Congressional “Lame Duck” Session Productive in Passing SEMI Public Policy Priorities

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Congressional “Lame Duck” Session Productive in Passing SEMI Public Policy Priorities

With the new Congress set to start on January 5, 2011, Congress used the last few days of the 111th Congress to pass multiple pieces of “must-pass” legislation, handing the semiconductor industry some big wins in the waning moments of 2010. The so-called “lame duck” session (because many sitting members have retired or been voted out of office for next year) is more productive than most experts believed would be possible following the historic losses handed to the current Democratic majorities from the November 2 mid-term elections.

The largest piece of legislation to pass is the $859 billion Obama Tax compromise. The compromise extends the 2001 and 2003 Bush tax cuts to all Americans for two years, including those for top earners. The deal also includes a payroll tax cut for workers in 2011 that trims workers payroll tax contributions by 2 percentage points. Under the agreement, jobless benefits are extended for an additional 13 months.

In addition to these large tax policies, the compromise also contains a two year extension of the R&D tax credit, one of our top policy priorities. Because the R&D tax credit expired at the end of 2009, the credit will now be retroactive to January 1, 2010 and will run through December 31, 2011. This bill represents the 14th time that the Credit was renewed since originally enacted into law in 1981.

Also included in the tax bill is another big win for SEMI’s policy priorities — the extension of the Sec. 1603 Treasury Grant Program that allows alternative energy projects, such as solar PV, to claim the 30 percent investment tax credit (ITC) as a grant. The one-year extension of this program will allow many solar projects to be funded that otherwise would not have the necessary upfront financing to get started, ensuring continued support for the Solar PV industry.

After stalling in the Senate after passing through the House of Representatives in the Spring, the Senate was finally able to approve a reauthorization of the America COMPETES Act, which authorizes funding for innovation initiatives in the U.S., including funding for basics science research and Science, Technology, Engineering, Math (STEM) education. While the compromise version of this bill is not as robust as the original House-passed version, it is still a valuable tool in promoting these important areas in the American economy. The bill authorizes nearly $17 billion for basic research over three fiscal years within the Department of Energy's Office of Science, and $918 million over three years for the Advanced Research Projects Agency—Energy.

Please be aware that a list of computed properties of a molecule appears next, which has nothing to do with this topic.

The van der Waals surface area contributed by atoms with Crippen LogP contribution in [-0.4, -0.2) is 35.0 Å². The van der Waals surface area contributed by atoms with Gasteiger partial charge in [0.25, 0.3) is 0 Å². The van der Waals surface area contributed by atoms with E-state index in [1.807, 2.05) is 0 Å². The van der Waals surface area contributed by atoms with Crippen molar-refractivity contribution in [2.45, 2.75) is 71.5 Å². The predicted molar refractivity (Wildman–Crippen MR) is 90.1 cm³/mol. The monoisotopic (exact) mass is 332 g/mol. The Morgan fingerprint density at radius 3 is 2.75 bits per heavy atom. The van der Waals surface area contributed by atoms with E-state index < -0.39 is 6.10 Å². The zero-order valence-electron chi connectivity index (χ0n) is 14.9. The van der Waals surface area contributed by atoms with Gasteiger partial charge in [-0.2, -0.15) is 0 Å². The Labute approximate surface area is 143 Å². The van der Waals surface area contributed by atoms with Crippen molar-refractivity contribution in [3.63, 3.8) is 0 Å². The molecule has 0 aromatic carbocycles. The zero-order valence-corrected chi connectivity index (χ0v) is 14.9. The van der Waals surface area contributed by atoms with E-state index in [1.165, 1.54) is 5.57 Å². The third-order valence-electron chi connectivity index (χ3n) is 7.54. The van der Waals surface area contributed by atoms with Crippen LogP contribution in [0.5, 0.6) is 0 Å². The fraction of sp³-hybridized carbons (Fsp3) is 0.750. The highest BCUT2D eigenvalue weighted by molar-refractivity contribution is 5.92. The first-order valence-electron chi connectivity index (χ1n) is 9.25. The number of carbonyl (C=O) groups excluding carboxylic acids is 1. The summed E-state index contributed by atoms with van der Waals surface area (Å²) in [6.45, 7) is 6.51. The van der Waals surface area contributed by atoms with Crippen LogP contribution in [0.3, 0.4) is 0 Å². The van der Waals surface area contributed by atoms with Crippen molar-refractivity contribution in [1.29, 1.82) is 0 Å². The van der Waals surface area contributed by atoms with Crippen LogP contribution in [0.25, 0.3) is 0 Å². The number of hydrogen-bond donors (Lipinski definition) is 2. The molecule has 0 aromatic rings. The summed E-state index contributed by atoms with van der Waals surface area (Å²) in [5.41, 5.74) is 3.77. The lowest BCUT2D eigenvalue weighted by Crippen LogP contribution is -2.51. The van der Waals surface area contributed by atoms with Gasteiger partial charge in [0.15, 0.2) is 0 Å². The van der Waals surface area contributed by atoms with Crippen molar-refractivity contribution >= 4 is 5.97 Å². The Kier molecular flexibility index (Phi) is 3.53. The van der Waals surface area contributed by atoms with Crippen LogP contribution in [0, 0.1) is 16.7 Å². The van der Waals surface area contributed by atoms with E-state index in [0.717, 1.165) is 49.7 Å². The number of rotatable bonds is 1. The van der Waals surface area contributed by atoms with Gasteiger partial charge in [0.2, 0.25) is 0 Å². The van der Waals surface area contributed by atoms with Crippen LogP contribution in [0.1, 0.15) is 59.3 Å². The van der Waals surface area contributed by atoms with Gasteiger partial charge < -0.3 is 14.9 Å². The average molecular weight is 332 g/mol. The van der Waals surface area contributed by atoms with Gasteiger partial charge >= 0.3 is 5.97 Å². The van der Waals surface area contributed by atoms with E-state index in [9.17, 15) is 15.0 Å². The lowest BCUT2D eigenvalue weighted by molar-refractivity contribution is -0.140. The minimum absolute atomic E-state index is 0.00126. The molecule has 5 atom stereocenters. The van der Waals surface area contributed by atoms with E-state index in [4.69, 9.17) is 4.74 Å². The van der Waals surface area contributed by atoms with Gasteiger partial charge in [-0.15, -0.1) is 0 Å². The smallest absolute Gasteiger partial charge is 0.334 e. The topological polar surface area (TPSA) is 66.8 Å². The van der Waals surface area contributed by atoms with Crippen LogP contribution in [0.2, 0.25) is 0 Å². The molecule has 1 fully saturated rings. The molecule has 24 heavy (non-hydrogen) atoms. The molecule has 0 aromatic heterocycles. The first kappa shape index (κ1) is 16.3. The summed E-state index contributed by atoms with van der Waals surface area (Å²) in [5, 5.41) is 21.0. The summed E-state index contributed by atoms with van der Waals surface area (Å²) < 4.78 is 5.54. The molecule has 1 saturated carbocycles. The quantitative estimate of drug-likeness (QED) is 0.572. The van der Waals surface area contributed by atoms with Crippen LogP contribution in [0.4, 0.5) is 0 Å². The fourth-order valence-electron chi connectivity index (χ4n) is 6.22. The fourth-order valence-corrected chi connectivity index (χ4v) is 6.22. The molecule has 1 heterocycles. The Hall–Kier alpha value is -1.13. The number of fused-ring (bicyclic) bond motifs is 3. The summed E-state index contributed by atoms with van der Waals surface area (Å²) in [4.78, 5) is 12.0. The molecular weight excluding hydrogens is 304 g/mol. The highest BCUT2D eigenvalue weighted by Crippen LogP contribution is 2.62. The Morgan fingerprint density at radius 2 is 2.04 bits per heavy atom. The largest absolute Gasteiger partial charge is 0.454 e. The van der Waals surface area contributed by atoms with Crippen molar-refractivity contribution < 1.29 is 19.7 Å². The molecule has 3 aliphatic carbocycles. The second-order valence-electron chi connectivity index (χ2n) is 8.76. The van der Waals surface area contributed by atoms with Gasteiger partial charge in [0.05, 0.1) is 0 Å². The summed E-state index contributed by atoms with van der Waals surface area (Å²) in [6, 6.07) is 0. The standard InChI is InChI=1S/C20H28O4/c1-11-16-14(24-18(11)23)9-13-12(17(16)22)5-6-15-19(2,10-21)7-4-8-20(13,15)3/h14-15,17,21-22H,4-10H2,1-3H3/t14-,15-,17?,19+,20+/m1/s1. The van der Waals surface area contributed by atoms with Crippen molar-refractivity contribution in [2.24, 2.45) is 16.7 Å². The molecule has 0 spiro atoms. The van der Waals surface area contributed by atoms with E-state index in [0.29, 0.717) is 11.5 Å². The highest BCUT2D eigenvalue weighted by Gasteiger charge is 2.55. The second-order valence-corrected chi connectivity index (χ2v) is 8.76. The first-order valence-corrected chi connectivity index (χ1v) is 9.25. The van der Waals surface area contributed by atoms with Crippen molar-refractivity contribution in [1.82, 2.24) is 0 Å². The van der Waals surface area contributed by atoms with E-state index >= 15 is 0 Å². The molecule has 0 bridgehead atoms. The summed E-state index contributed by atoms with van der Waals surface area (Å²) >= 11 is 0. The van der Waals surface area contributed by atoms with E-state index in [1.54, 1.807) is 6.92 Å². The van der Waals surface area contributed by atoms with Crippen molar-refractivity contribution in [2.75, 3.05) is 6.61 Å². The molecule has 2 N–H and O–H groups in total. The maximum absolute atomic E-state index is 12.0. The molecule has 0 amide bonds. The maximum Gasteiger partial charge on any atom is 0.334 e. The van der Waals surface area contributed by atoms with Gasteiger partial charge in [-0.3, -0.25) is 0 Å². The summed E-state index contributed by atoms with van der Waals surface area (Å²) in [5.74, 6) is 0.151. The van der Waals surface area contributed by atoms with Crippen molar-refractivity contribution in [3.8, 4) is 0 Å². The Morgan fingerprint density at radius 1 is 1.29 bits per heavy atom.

Unfortunately, the National Nanotechnology Initiative established in 2003 was not included in the final version of the bill. This legislation passed the House for a second time on December 21, sending it to President Obama for his signature.

Some legislation has failed to advance in the lame duck session. Perhaps most notably is the failure of the Senate to consider the DREAM act, an immigration bill to provide green cards to those who are brought to the U.S. illegally as children if they complete college or serve in the military. In addition, Congress continues to ignore the needs of American industry by failing to address comprehensive immigration reform, including high-skilled immigration processes and procedures. It is our hope that the needs of highly skilled workers and industry will be addressed in the next Congress.

The final piece of work that needs to be done before the 111th Congress can adjourn is to fund the government for the next fiscal year. Having failed to pass the normal appropriations funding for Fiscal Year 2011, Congress is now operating under a continuing resolution which flat funds the government until March 2011. This sets up the first real fight for the next Congress as budget issues and spending will be at the forefront for the first few months of 2011. In addition to funding the government, the new Congress will have to consider raising the debt limit for the U.S. Treasury, which will pit many of the new Members of Congress who came into office with promises of fiscal austerity versus the need to continue to fund the basic functions of the federal government.

The SEMI Washington, D.C. office will address critical issues as this Congress sunsets and the new Congress begins. If you have any questions about U.S. public policy, please contact the SEMI DC office at 202-289-0440 or by e-mail at

January 6, 2011